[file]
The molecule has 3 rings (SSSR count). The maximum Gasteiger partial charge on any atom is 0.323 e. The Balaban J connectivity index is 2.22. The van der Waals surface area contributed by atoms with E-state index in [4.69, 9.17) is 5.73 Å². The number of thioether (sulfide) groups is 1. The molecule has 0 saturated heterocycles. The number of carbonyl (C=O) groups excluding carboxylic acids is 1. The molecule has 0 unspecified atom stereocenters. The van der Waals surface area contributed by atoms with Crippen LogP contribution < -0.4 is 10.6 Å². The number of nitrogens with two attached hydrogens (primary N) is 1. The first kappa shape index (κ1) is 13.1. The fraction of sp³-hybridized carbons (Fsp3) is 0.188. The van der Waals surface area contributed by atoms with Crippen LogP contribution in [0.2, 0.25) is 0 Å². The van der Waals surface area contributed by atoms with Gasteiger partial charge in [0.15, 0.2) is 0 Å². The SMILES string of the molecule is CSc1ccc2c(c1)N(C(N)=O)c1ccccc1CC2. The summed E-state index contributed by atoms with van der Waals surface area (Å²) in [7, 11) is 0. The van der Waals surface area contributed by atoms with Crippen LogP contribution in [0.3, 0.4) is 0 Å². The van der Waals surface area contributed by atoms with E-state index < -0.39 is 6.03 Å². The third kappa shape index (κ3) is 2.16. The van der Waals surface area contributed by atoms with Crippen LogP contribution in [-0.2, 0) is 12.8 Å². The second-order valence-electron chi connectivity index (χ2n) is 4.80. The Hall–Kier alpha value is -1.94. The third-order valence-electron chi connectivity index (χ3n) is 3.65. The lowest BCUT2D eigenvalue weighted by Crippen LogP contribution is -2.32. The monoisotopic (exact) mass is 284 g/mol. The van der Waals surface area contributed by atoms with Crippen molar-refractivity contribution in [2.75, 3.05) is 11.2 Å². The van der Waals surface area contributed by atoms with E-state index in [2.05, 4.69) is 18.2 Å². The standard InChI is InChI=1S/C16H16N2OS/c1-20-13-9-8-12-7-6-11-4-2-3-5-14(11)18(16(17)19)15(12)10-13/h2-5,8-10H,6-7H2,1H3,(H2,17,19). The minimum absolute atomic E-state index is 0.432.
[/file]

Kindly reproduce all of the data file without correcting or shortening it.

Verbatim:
The molecule has 3 rings (SSSR count). The maximum Gasteiger partial charge on any atom is 0.323 e. The Balaban J connectivity index is 2.22. The van der Waals surface area contributed by atoms with E-state index in [4.69, 9.17) is 5.73 Å². The number of thioether (sulfide) groups is 1. The molecule has 0 saturated heterocycles. The number of carbonyl (C=O) groups excluding carboxylic acids is 1. The molecule has 0 unspecified atom stereocenters. The van der Waals surface area contributed by atoms with Crippen LogP contribution < -0.4 is 10.6 Å². The number of nitrogens with two attached hydrogens (primary N) is 1. The first kappa shape index (κ1) is 13.1. The fraction of sp³-hybridized carbons (Fsp3) is 0.188. The van der Waals surface area contributed by atoms with Crippen LogP contribution in [0.2, 0.25) is 0 Å². The van der Waals surface area contributed by atoms with Gasteiger partial charge in [0.15, 0.2) is 0 Å². The SMILES string of the molecule is CSc1ccc2c(c1)N(C(N)=O)c1ccccc1CC2. The summed E-state index contributed by atoms with van der Waals surface area (Å²) in [7, 11) is 0. The van der Waals surface area contributed by atoms with Crippen LogP contribution in [0.3, 0.4) is 0 Å². The van der Waals surface area contributed by atoms with E-state index < -0.39 is 6.03 Å². The third kappa shape index (κ3) is 2.16. The van der Waals surface area contributed by atoms with Crippen LogP contribution in [-0.2, 0) is 12.8 Å². The second-order valence-electron chi connectivity index (χ2n) is 4.80. The Hall–Kier alpha value is -1.94. The third-order valence-electron chi connectivity index (χ3n) is 3.65. The lowest BCUT2D eigenvalue weighted by Crippen LogP contribution is -2.32. The monoisotopic (exact) mass is 284 g/mol. The van der Waals surface area contributed by atoms with Crippen molar-refractivity contribution in [2.75, 3.05) is 11.2 Å². The van der Waals surface area contributed by atoms with E-state index in [2.05, 4.69) is 18.2 Å². The standard InChI is InChI=1S/C16H16N2OS/c1-20-13-9-8-12-7-6-11-4-2-3-5-14(11)18(16(17)19)15(12)10-13/h2-5,8-10H,6-7H2,1H3,(H2,17,19). The minimum absolute atomic E-state index is 0.432.